Thirty years ago, Jean Brandwood (@jeanbrandwood) from Greater Manchester, fell in love with Pen Llŷn in North Wales and it soon became one of her favourite places to visit. In 2012 she discovered SaySomethinginWelsh and started to learn the language, immersing herself deeper in Welsh culture and the communities in which she and her husband stayed in. Jean even started to attend local church services which gave her further opportunities to practise Welsh, making lifelong friends along the way.
Jean is an Occupational Therapist in the NHS, working with children, young people, families with mental health difficulties and more recently with neurodiverse adults. Her holidays in Wales with her husband and sometimes her grown-up sons have been the perfect antidote to an often demanding career.
Being an avid walker, Jean’s visits to Wales soon became perfect opportunities to escape the stresses of everyday life by walking the Llŷn Coastal Path and discovering even more of this country and its people.
The tales from Jean’s wonderful walks with her husband have evolved into a fascinating travel guide called A Welsh Learner’s Ramble Along the Llŷn Coastal Path. The book not only describes Jean’s walks but also tells the tale of her journey into the Welsh language and the characters she meets along the way.
This gem of a travel book is now available to buy here - www.gwales.com - 9781845278977, Welsh Learner's Ramble Along the Llŷn Coastal Path, A
Here’s a little more about Jean’s book:
“Most travel guides suggest that the Llŷn Coastal Path can be completed in 10 simple walks, perhaps over a week or two. Jean and her husband Jim, who have been visiting Llŷn regularly since 1991, took a more leisurely approach, dividing the journey into 42 return walks and completing their ramble in August 2021 after just over three years! The walks are described in detail and include QR codes enabling readers to follow parts or all of the path if they wish to. Jean frequently rambles away from the path to describe her experiences of learning to speak Welsh, to reflect on memories evoked along the way and to describe discoveries that she made about the people and places in this very special part of north Wales. The journey is rudely interrupted in 2020 by the Covid-19 pandemic and Jean describes the changes that occur in Llyn and in her own life until she and Jim are finally able to return to complete their adventure.”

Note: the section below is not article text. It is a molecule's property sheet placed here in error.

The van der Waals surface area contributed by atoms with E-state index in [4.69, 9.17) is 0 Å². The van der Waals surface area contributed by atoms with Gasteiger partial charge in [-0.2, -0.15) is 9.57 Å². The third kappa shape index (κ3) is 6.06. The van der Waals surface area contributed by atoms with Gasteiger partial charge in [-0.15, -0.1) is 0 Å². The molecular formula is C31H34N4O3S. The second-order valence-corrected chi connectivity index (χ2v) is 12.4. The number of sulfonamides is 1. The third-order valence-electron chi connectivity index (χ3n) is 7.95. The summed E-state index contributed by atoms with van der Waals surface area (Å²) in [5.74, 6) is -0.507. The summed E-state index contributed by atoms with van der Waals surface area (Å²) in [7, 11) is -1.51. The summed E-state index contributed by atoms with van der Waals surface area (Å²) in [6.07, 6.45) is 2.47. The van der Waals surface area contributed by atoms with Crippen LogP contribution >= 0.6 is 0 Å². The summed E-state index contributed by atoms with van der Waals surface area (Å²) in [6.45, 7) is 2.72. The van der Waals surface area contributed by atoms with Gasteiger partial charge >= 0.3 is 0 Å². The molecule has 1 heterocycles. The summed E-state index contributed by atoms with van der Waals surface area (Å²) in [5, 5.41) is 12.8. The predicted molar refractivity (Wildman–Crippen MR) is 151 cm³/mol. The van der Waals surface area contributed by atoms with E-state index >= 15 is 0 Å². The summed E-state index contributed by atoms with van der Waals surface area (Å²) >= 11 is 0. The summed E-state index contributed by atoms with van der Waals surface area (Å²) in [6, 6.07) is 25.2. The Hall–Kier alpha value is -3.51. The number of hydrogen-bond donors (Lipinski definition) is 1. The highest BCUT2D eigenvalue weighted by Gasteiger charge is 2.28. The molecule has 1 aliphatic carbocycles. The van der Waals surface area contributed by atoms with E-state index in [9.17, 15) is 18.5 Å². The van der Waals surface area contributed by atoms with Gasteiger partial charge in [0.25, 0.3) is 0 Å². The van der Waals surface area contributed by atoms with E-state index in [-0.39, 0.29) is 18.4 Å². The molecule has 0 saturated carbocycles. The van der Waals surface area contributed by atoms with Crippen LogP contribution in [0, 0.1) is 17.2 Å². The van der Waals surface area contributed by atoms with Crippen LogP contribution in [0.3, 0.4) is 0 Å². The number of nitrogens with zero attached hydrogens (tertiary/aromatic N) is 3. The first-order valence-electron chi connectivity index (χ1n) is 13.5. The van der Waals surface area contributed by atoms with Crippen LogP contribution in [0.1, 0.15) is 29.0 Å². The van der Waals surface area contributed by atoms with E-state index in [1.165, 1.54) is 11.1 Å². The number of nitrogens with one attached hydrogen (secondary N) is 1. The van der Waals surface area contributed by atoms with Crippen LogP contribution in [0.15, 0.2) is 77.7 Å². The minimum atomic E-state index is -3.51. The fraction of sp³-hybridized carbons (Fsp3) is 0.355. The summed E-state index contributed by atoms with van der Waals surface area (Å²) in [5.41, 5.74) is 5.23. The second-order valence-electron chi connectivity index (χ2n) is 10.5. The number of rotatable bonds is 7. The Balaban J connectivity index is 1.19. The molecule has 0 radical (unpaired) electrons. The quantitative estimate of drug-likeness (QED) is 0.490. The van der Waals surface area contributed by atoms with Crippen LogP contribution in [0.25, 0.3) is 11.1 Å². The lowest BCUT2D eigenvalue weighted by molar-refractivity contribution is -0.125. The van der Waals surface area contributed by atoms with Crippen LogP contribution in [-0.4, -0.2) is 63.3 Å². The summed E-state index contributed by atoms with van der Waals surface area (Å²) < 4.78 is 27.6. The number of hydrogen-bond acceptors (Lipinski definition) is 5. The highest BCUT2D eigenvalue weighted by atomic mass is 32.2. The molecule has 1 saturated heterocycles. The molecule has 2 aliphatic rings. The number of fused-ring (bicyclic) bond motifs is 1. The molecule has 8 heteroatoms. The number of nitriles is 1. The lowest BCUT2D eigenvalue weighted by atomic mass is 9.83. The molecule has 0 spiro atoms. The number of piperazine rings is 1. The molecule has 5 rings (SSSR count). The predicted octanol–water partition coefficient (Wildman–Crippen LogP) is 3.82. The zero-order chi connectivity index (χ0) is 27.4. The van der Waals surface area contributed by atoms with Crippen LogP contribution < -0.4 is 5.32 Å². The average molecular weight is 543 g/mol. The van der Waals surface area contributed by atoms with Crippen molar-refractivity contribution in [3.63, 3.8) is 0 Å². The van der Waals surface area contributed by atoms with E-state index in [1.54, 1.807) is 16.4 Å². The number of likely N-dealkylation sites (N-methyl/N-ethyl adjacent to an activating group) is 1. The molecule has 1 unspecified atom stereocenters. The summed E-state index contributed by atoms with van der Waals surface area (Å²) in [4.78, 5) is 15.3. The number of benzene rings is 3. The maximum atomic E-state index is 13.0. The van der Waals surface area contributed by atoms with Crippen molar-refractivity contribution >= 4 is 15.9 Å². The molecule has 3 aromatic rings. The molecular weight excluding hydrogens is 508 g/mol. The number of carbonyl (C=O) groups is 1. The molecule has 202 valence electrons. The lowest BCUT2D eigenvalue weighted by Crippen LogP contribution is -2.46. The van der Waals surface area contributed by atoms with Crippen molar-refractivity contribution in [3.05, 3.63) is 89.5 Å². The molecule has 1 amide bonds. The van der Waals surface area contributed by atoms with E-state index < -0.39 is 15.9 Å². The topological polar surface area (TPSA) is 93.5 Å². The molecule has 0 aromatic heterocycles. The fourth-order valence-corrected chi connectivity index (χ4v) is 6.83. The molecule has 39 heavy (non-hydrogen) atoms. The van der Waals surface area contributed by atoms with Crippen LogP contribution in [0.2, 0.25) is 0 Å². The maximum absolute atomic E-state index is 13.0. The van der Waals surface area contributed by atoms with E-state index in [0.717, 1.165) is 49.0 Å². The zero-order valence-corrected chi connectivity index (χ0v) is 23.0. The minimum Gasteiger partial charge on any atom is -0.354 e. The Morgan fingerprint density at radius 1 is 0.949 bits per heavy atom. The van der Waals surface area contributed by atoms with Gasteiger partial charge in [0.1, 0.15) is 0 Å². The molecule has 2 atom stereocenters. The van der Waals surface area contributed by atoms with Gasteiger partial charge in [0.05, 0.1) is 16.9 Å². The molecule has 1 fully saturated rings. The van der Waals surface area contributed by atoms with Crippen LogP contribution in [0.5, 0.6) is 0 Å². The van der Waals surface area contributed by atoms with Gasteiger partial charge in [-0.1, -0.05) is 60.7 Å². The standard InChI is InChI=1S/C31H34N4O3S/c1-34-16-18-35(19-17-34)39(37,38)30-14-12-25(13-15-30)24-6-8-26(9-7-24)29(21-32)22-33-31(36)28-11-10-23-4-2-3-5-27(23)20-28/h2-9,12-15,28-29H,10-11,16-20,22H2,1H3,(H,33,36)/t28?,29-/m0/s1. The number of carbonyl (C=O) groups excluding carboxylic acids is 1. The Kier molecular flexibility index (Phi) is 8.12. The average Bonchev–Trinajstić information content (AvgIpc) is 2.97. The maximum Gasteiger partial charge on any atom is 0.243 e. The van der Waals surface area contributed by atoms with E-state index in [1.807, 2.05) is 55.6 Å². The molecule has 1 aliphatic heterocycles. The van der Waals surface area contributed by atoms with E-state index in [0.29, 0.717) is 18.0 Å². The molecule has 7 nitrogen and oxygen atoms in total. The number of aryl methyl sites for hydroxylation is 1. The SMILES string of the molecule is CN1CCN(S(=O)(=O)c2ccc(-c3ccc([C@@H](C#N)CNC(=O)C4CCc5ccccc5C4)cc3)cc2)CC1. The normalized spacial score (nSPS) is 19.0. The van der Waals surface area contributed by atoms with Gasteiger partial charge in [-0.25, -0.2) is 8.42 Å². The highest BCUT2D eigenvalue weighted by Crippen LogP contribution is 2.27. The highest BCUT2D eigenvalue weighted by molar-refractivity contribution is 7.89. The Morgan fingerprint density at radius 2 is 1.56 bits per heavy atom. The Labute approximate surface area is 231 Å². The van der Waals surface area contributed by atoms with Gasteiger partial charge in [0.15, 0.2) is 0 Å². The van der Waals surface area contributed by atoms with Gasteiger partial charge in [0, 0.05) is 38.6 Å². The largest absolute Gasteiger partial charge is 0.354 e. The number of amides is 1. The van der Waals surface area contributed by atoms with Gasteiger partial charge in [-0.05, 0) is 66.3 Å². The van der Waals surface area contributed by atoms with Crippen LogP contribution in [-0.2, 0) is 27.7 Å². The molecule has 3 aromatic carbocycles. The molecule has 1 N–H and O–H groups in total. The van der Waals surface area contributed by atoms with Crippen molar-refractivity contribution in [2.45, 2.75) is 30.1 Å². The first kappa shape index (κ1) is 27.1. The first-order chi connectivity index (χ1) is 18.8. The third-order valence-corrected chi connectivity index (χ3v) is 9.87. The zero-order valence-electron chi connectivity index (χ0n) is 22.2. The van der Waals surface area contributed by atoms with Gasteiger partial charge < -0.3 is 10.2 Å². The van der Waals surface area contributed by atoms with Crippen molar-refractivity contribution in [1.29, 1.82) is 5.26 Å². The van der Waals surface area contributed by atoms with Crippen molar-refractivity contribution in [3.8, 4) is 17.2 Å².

Diolch yn fawr iawn Catrin. Thank you so much for the mention Catrin. As I mention in the book, I’ll be forever grateful to SSIW for giving me this beautiful language. It has led to so many wonderful experiences and to my meeting some amazing people. The book is written in English, but with some Welsh words along the way. But all my communications with the publishers were in Welsh and at my book launch in November I’ll be answering questions in Welsh and English. I really didn’t see this on the horizon! I didn’t want to do any formal courses and definitely didn’t want to sit any exams so SSIW was perfect for me and through some kind of strange magic the SSIW method works!!
I still dip into the advanced content and redo some of the earlier challenges to give my Welsh language muscles a workout and I continue to get a buzz out of completing each one.
Diolch yn fawr iawn Catrin, Aran a phawb SSIW!!
I’ve just ordered Jean’s book and will be looking forward to reading it (if and when it makes its Brexit red tape-dogged way over here to Munich!).
I thoroughly recommend going to church - even if you’re not the slightest bit religious - to sing the wonderful hymns (even if you have no idea what the words mean you can pronounce them without difficulty once you know the basics) and try out your Welsh in a really warm and welcoming atmosphere. When on holiday in Cricieth a few years ago we went to the local chapel. After the lovely service people were so kind and went out of their way to chat to me; they even went off and found a German speaker to talk to my husband, who doesn’t speak much English (let alone Welsh), while I stuttered and stammered my embarrassingly incoherent way through a few sentences.